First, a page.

Health Attitudes, Beliefs, and Risk Behaviors Among Adolescents and Young Adults With Type 1 Diabetes
Georgetown University, Washington, Washington, D.C., United States Children s Health Care
(Impact Factor: 0.95).
09/2005; 34(3):165-180. DOI: 10.1207/s15326888chc3403_1
Decision making about engaging in health-promoting and health-compromising behaviors among adolescents and young adults with type 1 diabetes is an important but understudied topic. The purpose of this study was to describe the health attitudes, beliefs, risk behaviors, and general psychological functioning of adolescents and young adults with diabetes and to compare these psychosocial aspects of health to those of adolescents and young adults without diabetes. Fifty-three adolescents and young adults with type 1 diabetes and 53 demographically matched controls were recruited from 2 pediatric teaching hospitals and administered a confidential self-report questionnaire consisting of individual survey items and standardized scales. Compared to healthy adolescents and young adults, adolescents and young adults with diabetes had more frequent thoughts about health and sickness, rated their health as poorer, viewed smoking as less addictive, reported greater symptoms of depression, and reported greater exposure to smoking in their households, but less smoking experimentation. Poorer metabolic control was associated with decreased physical activity. Additional research on the design and implementation of diabetes-specific cardiovascular disorder and tobacco control programs for adolescents and young adults is warranted.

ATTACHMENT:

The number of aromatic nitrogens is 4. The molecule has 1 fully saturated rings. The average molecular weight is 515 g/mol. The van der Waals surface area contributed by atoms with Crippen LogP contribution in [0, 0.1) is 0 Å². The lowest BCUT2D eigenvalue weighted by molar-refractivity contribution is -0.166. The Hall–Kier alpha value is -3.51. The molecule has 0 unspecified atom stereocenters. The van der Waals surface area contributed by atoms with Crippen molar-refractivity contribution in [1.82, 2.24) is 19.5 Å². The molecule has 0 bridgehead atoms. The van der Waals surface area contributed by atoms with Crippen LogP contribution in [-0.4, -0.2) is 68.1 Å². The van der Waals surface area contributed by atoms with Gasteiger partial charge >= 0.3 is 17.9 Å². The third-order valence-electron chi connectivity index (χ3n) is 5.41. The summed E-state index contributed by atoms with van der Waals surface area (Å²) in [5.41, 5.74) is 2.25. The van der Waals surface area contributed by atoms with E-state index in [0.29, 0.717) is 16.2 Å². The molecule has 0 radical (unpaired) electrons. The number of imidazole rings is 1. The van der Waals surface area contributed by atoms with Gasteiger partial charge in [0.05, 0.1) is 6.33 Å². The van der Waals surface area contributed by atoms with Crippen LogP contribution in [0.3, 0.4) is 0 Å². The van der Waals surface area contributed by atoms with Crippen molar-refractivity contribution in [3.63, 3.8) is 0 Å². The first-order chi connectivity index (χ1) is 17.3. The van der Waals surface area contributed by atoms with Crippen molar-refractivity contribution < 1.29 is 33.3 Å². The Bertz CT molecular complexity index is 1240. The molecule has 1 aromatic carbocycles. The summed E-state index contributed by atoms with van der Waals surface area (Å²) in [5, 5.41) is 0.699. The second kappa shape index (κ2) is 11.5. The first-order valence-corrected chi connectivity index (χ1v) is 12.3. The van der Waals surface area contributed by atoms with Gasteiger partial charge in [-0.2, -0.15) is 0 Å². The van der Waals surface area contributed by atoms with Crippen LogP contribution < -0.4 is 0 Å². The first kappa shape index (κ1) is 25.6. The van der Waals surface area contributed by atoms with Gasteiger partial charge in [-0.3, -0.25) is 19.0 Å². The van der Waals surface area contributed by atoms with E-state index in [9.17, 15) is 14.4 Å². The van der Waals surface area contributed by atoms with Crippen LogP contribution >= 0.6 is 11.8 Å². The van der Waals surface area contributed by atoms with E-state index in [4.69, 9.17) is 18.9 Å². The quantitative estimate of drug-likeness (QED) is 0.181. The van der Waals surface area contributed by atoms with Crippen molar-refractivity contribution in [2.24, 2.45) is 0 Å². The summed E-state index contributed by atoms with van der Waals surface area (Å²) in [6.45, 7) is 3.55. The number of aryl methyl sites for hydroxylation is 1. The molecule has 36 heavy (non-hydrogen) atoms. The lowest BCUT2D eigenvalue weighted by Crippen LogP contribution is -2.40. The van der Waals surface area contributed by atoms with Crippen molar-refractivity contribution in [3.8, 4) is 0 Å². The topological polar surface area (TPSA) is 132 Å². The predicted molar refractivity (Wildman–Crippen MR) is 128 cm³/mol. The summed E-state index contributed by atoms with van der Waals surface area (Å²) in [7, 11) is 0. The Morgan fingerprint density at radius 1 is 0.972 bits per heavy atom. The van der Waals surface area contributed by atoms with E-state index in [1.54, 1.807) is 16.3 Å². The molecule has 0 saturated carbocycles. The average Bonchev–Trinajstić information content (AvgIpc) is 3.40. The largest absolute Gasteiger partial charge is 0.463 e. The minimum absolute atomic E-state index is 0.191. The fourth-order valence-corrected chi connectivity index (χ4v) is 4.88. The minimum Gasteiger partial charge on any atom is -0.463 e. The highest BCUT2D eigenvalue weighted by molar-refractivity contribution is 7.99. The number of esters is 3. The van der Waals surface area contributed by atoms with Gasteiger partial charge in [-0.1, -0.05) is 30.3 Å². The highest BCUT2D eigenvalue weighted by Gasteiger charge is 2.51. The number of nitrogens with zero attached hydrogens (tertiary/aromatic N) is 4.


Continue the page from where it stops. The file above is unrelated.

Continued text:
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ABSTRACT: Cigarette smoking and other forms of tobacco use are addictive and harmful. Though no level of smoking is safe, children and adolescents who are medically at-risk due to the presence of a chronic or life-threatening disease may be especially vulnerable to these dangers. This article provides an overview of considerations in the prevention of tobacco use in this special population.
This article summarizes medical aspects of childhood chronic disease and the impact of cigarette smoking, the prevalence of tobacco screening in pediatric healthcare, and levels of prevention for individuals, families, schools, and healthcare. Recommendations for clinical services and research are also included.
There are a number of reasons to prevent and interrupt the onset of smoking in medically at-risk youth. Subspecialty clinics appear to be the most likely point of entry for prevention-based work in this area. However, no one single setting will be effective in preventing and deterring use without due consideration of other settings, perspectives, and influences on smoking uptake.
The promise of smoking prevention to improve the health and outlook of children and adolescents with chronic or life-threatening disease is high, and additional efforts are needed for this population.
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